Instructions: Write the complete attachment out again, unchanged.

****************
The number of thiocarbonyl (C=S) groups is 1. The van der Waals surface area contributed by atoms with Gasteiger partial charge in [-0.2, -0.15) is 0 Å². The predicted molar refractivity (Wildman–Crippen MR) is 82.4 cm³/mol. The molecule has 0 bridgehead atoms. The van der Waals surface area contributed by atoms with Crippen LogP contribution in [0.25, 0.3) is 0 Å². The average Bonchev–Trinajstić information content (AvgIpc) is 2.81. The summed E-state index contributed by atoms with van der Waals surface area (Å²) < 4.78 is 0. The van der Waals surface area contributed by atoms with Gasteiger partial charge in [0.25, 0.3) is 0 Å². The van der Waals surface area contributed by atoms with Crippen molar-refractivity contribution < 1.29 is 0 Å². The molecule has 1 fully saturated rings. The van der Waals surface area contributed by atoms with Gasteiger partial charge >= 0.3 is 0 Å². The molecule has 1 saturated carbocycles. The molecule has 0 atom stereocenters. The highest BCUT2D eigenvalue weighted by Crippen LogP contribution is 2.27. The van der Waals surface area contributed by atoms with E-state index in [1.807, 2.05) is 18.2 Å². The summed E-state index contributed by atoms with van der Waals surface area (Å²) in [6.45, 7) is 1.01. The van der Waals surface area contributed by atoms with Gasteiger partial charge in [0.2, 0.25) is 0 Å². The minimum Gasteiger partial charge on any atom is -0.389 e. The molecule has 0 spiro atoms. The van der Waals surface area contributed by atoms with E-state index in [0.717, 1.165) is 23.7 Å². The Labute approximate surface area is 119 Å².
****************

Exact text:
The number of thiocarbonyl (C=S) groups is 1. The van der Waals surface area contributed by atoms with Gasteiger partial charge in [-0.2, -0.15) is 0 Å². The predicted molar refractivity (Wildman–Crippen MR) is 82.4 cm³/mol. The molecule has 0 bridgehead atoms. The van der Waals surface area contributed by atoms with Crippen LogP contribution in [0.25, 0.3) is 0 Å². The average Bonchev–Trinajstić information content (AvgIpc) is 2.81. The summed E-state index contributed by atoms with van der Waals surface area (Å²) < 4.78 is 0. The van der Waals surface area contributed by atoms with Gasteiger partial charge in [0.25, 0.3) is 0 Å². The van der Waals surface area contributed by atoms with Crippen molar-refractivity contribution < 1.29 is 0 Å². The molecule has 1 fully saturated rings. The van der Waals surface area contributed by atoms with Gasteiger partial charge >= 0.3 is 0 Å². The molecule has 1 saturated carbocycles. The molecule has 0 atom stereocenters. The highest BCUT2D eigenvalue weighted by Crippen LogP contribution is 2.27. The van der Waals surface area contributed by atoms with E-state index in [1.807, 2.05) is 18.2 Å². The summed E-state index contributed by atoms with van der Waals surface area (Å²) in [6.45, 7) is 1.01. The van der Waals surface area contributed by atoms with Gasteiger partial charge in [0.2, 0.25) is 0 Å². The minimum Gasteiger partial charge on any atom is -0.389 e. The molecule has 0 spiro atoms. The van der Waals surface area contributed by atoms with E-state index in [0.717, 1.165) is 23.7 Å². The Labute approximate surface area is 119 Å².